Next month, we will look at the discovery process from Dick and from Jane. We will focus on what each side needs to gain by way of information, particularly as it relates to the valuation of the marital business.

Fulton County Judge Grants Rapper Ludacris Full Custody Of 13 Month Old Daughter After Year Long Court Battle

The 14 month legal battle between rapper Ludacris – whose legal name is Chris Bridges – and Tamika Fuller over custody of their 13 month old daughter, Cai Bella Bridges has reached a dramatic conclusion. The lawsuit started in December of 2013, with Ludacris filing a Petition in Fulton County Superior Court seeking a legal legitimation of his daughter. Fuller filed a counterclaim requesting that she be awarded a sizeable sum of monthly child support from the rapper.

The final trial took place in January of 2015. During the proceedings Ludacris cited Fuller’s poor parenting over her other child from a previous relationship as a primary reason for him to be awarded primary custody of Cai Bella. Fuller countered by revealing that Ludacris had requested that she have an abortion and bribed her in an effort to get her to terminate the pregnancy. Fuller also accused Ludacris of manufacturing his current marriage in an effort to appear more stable. The Court also heard from a Court appointed Guardian ad Litem, who had conducted an independent investigation of both parents. Following all of the testimony, Judge Doris Downs awarded Ludacris primary physical custody and granted the parties joint legal custody.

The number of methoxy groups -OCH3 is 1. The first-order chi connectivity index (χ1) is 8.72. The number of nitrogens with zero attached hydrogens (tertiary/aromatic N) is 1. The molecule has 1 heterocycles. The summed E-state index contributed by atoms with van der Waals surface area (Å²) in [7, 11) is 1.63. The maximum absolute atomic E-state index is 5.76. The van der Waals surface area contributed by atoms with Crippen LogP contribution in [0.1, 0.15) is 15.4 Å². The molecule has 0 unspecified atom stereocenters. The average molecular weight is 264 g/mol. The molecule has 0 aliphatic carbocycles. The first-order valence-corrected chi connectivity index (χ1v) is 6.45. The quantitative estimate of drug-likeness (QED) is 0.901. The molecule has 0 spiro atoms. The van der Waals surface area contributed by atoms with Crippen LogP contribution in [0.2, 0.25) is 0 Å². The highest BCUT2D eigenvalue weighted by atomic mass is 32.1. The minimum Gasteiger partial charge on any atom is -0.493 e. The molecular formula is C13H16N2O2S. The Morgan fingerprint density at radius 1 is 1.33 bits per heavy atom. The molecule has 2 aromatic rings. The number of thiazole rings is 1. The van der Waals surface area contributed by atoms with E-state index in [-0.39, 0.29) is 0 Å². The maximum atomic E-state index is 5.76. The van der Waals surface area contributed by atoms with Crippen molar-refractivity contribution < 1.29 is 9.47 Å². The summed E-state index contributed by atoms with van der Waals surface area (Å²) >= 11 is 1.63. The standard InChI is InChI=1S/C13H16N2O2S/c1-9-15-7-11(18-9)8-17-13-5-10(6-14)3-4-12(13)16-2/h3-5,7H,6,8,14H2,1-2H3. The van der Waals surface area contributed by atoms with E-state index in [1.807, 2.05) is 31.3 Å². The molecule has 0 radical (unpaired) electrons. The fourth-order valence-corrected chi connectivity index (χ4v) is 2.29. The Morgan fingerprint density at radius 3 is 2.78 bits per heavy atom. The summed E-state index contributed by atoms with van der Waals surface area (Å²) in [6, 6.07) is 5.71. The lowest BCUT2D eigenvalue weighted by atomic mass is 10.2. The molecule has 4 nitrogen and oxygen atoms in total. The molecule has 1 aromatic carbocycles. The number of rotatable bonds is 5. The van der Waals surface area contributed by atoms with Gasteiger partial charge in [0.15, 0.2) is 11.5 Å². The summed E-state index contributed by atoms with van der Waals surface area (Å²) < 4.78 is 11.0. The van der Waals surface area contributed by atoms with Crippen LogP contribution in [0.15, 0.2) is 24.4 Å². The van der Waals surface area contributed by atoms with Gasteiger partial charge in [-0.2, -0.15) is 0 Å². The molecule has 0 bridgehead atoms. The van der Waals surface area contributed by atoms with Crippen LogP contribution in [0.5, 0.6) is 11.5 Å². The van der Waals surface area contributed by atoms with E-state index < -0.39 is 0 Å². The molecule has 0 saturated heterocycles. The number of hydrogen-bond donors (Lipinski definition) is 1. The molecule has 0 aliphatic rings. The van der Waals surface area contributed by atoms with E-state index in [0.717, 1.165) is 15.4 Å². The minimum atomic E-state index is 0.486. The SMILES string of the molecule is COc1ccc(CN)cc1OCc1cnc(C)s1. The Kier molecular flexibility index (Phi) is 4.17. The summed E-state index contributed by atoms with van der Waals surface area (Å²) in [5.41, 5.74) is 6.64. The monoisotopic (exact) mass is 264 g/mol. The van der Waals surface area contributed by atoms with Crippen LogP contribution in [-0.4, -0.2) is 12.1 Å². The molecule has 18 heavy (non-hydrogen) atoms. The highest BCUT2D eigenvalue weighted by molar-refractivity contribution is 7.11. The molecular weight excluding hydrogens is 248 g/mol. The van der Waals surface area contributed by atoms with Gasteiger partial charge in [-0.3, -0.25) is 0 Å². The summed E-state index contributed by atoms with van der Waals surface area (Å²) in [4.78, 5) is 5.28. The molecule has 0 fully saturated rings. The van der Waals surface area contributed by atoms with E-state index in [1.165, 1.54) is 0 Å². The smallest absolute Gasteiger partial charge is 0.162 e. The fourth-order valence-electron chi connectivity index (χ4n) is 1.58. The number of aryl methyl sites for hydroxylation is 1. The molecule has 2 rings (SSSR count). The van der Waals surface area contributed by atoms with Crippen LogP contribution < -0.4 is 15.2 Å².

What remains unclear is whether Ludacris will still be ordered to pay child support to Fuller. Under a previous temporary ruling in the case, the rapper was ordered to pay $7,000/month to Fuller. However, based on the Court’s final custody Order granting him primary custody, his attorneys may be seeking to eliminate his child support obligation all together, or possibly even order Fuller to pay child support to him.

If they do pursue this option, there is no guarantee that they will prevail. It is possible in Georgia for a custodial parent to still be required to pay child support to the non-custodial parent. Georgia law allows the Superior Court Judge to exercise his or her own discretion to determine whether the best interests of the child would be served by money being paid to the noncustodial parent to allow for proper visitation. Such an anomaly generally only occurs when the incomes between the parties are so disparate that it would be unfair to the child to have such radically different living environments between the two households. This legal loophole in Georgia is likely Tamika Fuller’s only chance at this point at getting any money out of the wealthy rapper.